The detectives in this case possessed a valid order to enter a home. But as in Hartsfield, Officer Bailey did not enter the correct home. The home to be sealed was a different home, on the opposite side of the street, with its street number clearly marked. Officer Dailey, noting that the 2636 West Silver Street was unnumbered, did not stop to check if he was on the "even" or "odd" side of the street much less at the right home. Instead, he unreasonably concluded that Plaintiffs' residence was the one to be sealed simply because people were exiting and entering it. People routinely exit and enter homes in the morning.*fn6 It is unreasonable to witness such activity, and conclude -- without any further verification -- that this is the home to be sealed. Yet, Officer Dailey did not stop there. Rather, he acted upon his mistaken belief and began to evict occupants from their home so it could be sealed. As Plaintiffs' counsel aptly notes "[i]f detectives had gone to the 2600 block of West Silver Street and selected a house at random to seal, there would be no question as to the unreasonableness of the detectives' conduct. But their selection of the plaintiffs' house in this case is indistinguishable from such random action." (Pls.' Resp. Mot. Summ. J. 6.)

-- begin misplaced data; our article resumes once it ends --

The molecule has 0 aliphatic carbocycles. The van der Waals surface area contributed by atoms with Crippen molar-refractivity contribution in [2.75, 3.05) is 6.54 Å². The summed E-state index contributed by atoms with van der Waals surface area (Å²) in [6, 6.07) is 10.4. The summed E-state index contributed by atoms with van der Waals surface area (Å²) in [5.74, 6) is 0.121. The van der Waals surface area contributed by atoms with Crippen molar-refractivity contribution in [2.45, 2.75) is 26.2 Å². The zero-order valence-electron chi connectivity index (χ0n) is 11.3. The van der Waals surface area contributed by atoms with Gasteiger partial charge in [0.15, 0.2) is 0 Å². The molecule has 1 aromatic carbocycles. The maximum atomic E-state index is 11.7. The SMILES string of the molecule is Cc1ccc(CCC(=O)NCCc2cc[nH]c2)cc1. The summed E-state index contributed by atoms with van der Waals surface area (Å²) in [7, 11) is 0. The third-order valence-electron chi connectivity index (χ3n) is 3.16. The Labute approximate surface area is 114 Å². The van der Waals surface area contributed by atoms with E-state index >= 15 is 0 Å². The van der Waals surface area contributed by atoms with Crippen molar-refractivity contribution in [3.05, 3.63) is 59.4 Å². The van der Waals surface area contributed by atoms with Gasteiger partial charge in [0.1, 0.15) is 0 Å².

While the actions of Officer Dailey were unreasonable, this Court concludes that the decision of the other officers to enter 2636 West Silver Street was not unreasonable. Like the officers in Hartsfield, these officers were simply following the lead of one acting as if he was appropriately carrying out a valid legal action. It is not unreasonable for the other detectives to conclude that Officer Dailey had determined that he was entering the appropriate home. Sealing a home is a difficult process. Evicting residents can be a tense process fraught with conflict and potential for danger. That officers would quickly follow a colleague into a home to be sealed is unexceptional. Once efforts to seal a home are underway, it is unsurprising that the officers are focused on the task at hand -- sealing of the home -- and not looking to see if the home is correctly numbered. The time for determining whether they were entering the appropriate home was before entering it. Under this narrow set of circumstances, qualified immunity is appropriate on the issue of home entry and seizure for the remaining officers, some of whom did not arrive until the time it was determined that they were seizing the wrong home.

But the qualified immunity inquiry does not end there, as the outstanding issue remains as to whether or not the officers bolted Plaintiffs' home, barred re-entry, and then did not unlock the home so that Plaintiffs could return home. The detectives assert that 2636 West Silver Street was never padlocked because:

[a]s soon as the last person came out and she noticed that we were at the wrong place, everybody can go back in, so McConnell never got a chance to go to his car and get the drill because we were letting everybody back in. We had discovered that we were at the wrong property, so that property was never padlocked.